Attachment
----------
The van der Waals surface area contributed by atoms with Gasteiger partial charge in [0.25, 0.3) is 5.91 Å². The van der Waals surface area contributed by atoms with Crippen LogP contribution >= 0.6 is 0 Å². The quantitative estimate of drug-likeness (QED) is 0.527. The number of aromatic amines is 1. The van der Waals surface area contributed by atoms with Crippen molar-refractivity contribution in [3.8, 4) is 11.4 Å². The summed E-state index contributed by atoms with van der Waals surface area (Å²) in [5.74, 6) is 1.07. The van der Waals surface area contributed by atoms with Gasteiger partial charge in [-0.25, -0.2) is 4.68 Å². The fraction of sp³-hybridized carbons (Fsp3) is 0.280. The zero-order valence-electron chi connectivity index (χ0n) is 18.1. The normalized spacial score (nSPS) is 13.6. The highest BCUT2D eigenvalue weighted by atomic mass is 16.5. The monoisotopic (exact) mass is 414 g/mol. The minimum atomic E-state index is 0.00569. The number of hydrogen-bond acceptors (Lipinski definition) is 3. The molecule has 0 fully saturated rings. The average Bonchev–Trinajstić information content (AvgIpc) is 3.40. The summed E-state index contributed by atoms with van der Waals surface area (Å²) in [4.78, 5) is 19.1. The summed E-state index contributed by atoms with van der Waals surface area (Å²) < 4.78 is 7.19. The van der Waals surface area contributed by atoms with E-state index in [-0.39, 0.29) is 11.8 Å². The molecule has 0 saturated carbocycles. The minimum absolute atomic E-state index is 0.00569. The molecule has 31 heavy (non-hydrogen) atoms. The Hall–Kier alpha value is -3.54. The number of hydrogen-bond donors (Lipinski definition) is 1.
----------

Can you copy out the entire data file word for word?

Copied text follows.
The van der Waals surface area contributed by atoms with Gasteiger partial charge in [0.25, 0.3) is 5.91 Å². The van der Waals surface area contributed by atoms with Crippen LogP contribution >= 0.6 is 0 Å². The quantitative estimate of drug-likeness (QED) is 0.527. The number of aromatic amines is 1. The van der Waals surface area contributed by atoms with Crippen molar-refractivity contribution in [3.8, 4) is 11.4 Å². The summed E-state index contributed by atoms with van der Waals surface area (Å²) in [5.74, 6) is 1.07. The van der Waals surface area contributed by atoms with Gasteiger partial charge in [-0.25, -0.2) is 4.68 Å². The fraction of sp³-hybridized carbons (Fsp3) is 0.280. The zero-order valence-electron chi connectivity index (χ0n) is 18.1. The normalized spacial score (nSPS) is 13.6. The highest BCUT2D eigenvalue weighted by atomic mass is 16.5. The monoisotopic (exact) mass is 414 g/mol. The minimum atomic E-state index is 0.00569. The number of hydrogen-bond acceptors (Lipinski definition) is 3. The molecule has 0 fully saturated rings. The average Bonchev–Trinajstić information content (AvgIpc) is 3.40. The summed E-state index contributed by atoms with van der Waals surface area (Å²) in [4.78, 5) is 19.1. The summed E-state index contributed by atoms with van der Waals surface area (Å²) < 4.78 is 7.19. The van der Waals surface area contributed by atoms with E-state index in [-0.39, 0.29) is 11.8 Å². The molecule has 0 saturated carbocycles. The minimum absolute atomic E-state index is 0.00569. The molecule has 31 heavy (non-hydrogen) atoms. The Hall–Kier alpha value is -3.54. The number of hydrogen-bond donors (Lipinski definition) is 1.